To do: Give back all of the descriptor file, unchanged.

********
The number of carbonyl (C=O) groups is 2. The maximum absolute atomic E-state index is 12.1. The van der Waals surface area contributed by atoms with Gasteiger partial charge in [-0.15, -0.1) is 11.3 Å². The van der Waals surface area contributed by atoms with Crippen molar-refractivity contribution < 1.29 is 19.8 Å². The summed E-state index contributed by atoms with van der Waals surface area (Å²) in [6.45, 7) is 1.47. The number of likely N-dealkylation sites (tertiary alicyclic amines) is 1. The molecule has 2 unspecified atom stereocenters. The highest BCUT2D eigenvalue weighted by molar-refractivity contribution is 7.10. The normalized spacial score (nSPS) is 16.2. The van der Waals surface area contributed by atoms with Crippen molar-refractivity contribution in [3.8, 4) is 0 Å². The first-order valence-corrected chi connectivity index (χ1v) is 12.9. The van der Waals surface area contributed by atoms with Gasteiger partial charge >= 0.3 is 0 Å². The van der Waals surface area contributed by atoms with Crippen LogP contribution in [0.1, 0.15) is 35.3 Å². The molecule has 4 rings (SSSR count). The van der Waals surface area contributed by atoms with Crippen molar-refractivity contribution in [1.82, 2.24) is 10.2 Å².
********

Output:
The number of carbonyl (C=O) groups is 2. The maximum absolute atomic E-state index is 12.1. The van der Waals surface area contributed by atoms with Gasteiger partial charge in [-0.15, -0.1) is 11.3 Å². The van der Waals surface area contributed by atoms with Crippen molar-refractivity contribution < 1.29 is 19.8 Å². The summed E-state index contributed by atoms with van der Waals surface area (Å²) in [6.45, 7) is 1.47. The number of likely N-dealkylation sites (tertiary alicyclic amines) is 1. The molecule has 2 unspecified atom stereocenters. The highest BCUT2D eigenvalue weighted by molar-refractivity contribution is 7.10. The normalized spacial score (nSPS) is 16.2. The van der Waals surface area contributed by atoms with Crippen molar-refractivity contribution in [3.8, 4) is 0 Å². The first-order valence-corrected chi connectivity index (χ1v) is 12.9. The van der Waals surface area contributed by atoms with Gasteiger partial charge >= 0.3 is 0 Å². The van der Waals surface area contributed by atoms with Crippen LogP contribution in [0.1, 0.15) is 35.3 Å². The molecule has 4 rings (SSSR count). The van der Waals surface area contributed by atoms with Crippen molar-refractivity contribution in [1.82, 2.24) is 10.2 Å².